Any self-respecting business consultant would encourage an employer to adopt an anti-nepotism policy. Ironically, it may restrict the positions a qualified employee (who happens to work with a family member) could hold in the same company, which is discrimination.

14. 56% of executives are guilty of favoritism.

(Source: The Ohio State University)

Although it’s human nature to like some people more than others, 96% of said business leaders admit that they will give their favorites a promotion instead of checking the credentials of other qualified candidates for the position.

15. 25% of US federal employers perceive that their supervisors play favorites.

(Source: U.S. Merit Systems Protection Board)

According to employment discrimination statistics, the most common form of favoritism is social interaction. Biased bosses like to spend more time with the staff they like while exhibiting less friendly behavior to others.

Moreover, 26% of employees think favoritism helps determine work assignments, too. In fact, it ranks fourth among the top deciding-factors in the selection for career-enhancing projects.

16. 4.6% of discrimination incidents during the COVID-19 pandemic happen in the workplace.

(Source: SHRM & A3PCON)

It’s a low number. But it doesn’t mean Asian-Americans (the overwhelming target of xenophobia in the time of Coronavirus) or those perceived to be Asian-American hardly put up with harassment while working.

47% of xenophobic acts occur in places of business during the Coronavirus outbreak. Other pandemic-related statistics on discrimination in the workplace and in public suggest that victims of xenophobia, which has been rationalized and justified by  COVID-19, could have experienced verbal abuse from or been shunned by customers while at work.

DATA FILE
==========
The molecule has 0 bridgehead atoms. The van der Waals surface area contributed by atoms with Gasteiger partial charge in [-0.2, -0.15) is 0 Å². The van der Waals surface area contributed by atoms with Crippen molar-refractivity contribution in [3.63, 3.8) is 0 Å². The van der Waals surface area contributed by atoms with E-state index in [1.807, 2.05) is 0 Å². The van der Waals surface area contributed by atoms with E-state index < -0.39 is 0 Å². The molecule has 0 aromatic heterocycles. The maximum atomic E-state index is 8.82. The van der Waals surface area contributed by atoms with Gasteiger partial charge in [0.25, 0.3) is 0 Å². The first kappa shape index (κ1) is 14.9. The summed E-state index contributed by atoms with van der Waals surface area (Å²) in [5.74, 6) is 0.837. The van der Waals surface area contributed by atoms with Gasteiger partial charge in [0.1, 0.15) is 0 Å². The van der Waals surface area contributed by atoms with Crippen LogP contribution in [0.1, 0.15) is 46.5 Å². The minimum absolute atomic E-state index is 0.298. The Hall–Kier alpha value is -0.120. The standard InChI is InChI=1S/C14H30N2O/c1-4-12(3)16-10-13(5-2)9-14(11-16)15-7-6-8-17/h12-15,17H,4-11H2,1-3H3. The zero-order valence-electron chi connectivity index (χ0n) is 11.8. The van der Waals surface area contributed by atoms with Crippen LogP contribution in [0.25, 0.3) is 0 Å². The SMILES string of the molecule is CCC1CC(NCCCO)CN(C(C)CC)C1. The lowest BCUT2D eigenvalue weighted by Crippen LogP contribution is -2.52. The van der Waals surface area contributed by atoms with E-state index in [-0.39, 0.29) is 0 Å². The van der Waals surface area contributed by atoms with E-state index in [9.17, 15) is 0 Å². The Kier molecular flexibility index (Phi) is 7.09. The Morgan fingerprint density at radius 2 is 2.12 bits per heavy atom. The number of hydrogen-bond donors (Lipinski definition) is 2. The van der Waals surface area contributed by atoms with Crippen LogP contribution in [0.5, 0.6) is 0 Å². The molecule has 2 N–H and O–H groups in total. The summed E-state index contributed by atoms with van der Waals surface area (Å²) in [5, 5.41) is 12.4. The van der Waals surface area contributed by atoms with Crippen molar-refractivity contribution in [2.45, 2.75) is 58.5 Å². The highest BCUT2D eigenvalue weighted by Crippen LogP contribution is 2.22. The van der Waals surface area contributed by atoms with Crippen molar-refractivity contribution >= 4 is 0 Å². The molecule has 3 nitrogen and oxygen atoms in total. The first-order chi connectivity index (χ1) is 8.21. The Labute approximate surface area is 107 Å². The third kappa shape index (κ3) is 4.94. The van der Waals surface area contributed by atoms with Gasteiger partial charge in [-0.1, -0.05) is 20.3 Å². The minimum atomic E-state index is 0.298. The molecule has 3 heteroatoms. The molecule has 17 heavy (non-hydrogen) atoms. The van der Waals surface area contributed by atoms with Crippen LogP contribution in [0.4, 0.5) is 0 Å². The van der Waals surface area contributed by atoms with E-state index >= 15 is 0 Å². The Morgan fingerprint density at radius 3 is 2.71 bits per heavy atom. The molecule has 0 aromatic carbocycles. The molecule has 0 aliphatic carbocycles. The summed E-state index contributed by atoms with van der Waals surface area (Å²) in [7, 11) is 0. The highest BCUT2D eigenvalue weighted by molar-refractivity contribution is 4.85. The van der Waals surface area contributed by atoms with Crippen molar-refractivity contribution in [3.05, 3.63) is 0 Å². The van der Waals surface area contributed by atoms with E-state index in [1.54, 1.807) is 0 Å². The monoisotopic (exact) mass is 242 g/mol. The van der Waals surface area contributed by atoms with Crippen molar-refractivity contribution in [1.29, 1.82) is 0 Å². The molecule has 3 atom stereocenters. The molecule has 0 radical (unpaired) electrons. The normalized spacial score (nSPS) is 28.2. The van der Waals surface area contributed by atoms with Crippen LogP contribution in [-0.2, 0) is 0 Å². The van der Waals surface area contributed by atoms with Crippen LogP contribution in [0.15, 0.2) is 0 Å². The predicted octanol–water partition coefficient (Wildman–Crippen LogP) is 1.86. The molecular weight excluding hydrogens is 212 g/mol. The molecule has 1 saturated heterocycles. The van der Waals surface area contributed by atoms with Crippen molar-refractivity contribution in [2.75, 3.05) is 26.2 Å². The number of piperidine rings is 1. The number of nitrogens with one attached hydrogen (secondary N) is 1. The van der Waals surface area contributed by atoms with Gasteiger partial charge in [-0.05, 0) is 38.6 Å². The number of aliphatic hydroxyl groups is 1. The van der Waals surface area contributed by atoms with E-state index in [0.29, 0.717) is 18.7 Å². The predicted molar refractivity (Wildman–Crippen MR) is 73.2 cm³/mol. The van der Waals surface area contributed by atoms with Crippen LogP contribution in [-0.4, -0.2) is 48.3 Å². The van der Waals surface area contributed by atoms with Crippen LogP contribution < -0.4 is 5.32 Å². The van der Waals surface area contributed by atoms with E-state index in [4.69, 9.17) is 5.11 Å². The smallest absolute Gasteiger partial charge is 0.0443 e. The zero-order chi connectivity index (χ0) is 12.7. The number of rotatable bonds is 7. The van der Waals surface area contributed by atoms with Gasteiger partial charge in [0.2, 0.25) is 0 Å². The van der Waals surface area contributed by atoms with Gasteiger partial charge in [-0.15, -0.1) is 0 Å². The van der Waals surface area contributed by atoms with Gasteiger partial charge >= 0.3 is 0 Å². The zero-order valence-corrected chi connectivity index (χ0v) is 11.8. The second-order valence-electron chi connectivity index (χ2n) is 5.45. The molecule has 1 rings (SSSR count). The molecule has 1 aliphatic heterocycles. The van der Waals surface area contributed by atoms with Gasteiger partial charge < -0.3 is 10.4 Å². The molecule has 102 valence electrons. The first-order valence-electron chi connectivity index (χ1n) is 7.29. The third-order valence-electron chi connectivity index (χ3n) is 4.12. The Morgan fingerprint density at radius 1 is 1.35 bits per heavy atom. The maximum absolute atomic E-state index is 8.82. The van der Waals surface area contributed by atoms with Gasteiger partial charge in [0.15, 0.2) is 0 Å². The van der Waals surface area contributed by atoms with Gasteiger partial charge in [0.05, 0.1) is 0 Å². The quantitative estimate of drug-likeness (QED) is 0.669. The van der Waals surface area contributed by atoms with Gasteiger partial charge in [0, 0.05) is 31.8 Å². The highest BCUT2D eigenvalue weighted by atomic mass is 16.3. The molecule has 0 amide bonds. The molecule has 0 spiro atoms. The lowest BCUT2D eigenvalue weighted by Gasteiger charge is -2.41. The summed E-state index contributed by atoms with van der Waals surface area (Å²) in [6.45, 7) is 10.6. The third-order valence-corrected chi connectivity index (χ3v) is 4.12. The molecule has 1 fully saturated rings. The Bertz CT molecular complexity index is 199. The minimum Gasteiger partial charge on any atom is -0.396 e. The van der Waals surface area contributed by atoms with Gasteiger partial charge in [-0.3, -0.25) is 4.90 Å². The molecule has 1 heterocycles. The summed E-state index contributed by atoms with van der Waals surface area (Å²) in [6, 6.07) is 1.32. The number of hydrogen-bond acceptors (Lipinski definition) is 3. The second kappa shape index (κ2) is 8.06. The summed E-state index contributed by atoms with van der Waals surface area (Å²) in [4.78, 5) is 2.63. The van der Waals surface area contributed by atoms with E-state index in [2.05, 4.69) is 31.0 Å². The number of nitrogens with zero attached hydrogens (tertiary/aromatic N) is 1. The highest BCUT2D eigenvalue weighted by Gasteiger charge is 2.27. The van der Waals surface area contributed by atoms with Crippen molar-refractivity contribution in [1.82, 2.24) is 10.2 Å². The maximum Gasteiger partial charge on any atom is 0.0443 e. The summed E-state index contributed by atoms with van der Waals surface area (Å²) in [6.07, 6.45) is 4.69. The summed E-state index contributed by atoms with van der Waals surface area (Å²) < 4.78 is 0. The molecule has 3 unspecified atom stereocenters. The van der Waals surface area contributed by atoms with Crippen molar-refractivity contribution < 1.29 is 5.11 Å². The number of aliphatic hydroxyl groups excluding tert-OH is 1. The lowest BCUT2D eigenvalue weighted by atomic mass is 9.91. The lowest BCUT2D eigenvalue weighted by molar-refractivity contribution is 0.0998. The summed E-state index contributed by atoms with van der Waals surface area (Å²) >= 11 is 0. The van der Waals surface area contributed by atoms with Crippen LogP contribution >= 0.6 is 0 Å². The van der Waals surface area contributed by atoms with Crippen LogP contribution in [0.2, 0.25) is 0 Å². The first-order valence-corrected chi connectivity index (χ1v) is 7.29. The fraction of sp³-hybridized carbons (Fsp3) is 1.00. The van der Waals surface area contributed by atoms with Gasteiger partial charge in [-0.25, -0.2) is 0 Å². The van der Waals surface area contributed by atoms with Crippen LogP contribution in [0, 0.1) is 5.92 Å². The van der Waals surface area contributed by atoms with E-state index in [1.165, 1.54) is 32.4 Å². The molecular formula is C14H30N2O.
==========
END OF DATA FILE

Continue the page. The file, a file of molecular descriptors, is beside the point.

17. Over 80% of all essential health workers are underpaid and don’t get adequate COVID-19 protections.

(Source: Brookings & Health Affairs)

With the exception of doctors and nurses, all other healthcare support, direct care, and service workers on the front line of the fight against Coronavirus don’t get the respect they deserve financially. The same can be said about the frontliners in the food sector, especially those working in meat processing plants.


Mixed Workplace Discrimination Statistics by State

18. 48 states have drafted or passed equal pay laws.

(Source: National Conference of State Legislatures)

The four (North Carolina, South Carolina, Utah, and Wisconsin, plus the District of Columbia) that don’t have specific equal pay legislation yet have general employment discrimination laws that prohibit inequitable wages on particular grounds.

19. 17 states offer no legal protections for LGBT workers from discrimination.

(Source: U.S. News)

Even in states with existing nondiscrimination laws for LGBT workers, the employment protections aren’t shared by all. Some statutes cover public employees only while others prohibit biases based on sexual orientation—but not on gender identity.

Will stats on discrimination against gays, lesbians, bisexuals, and transgenders ever go down in regions, like the South or the Midwest, where the LGBT community is least protected? 

One analysis revealed that population growth could make a state more tolerant of LGBT members. A 1% increase in urban population could boost the passage of an anti-discrimination statute by 10%.

20. By September 2020, 3 states had outlawed natural hairstyle discrimination.

(Source: KDKA Radio & MSUToday)

Pioneered by California, America’s legislative trendsetter, the legislation is slowly being adopted throughout the rest of the country. According to discrimination in the workplace statistics in 2020, no fewer than 23 other states have already filed similar bills.

The Golden State’s statute, at least, explicitly bans working environments and schools from having discriminatory grooming policies from individuals who wear their natural hair.

Living with institutional racism, minorities must be considering the hairstyle law an antidote. Federal courts haven’t been considerate enough, arguing that hair is a changeable feature. Native and black Americans find this rationale unacceptable because their natural hair and traditional hairstyles are part of their identity.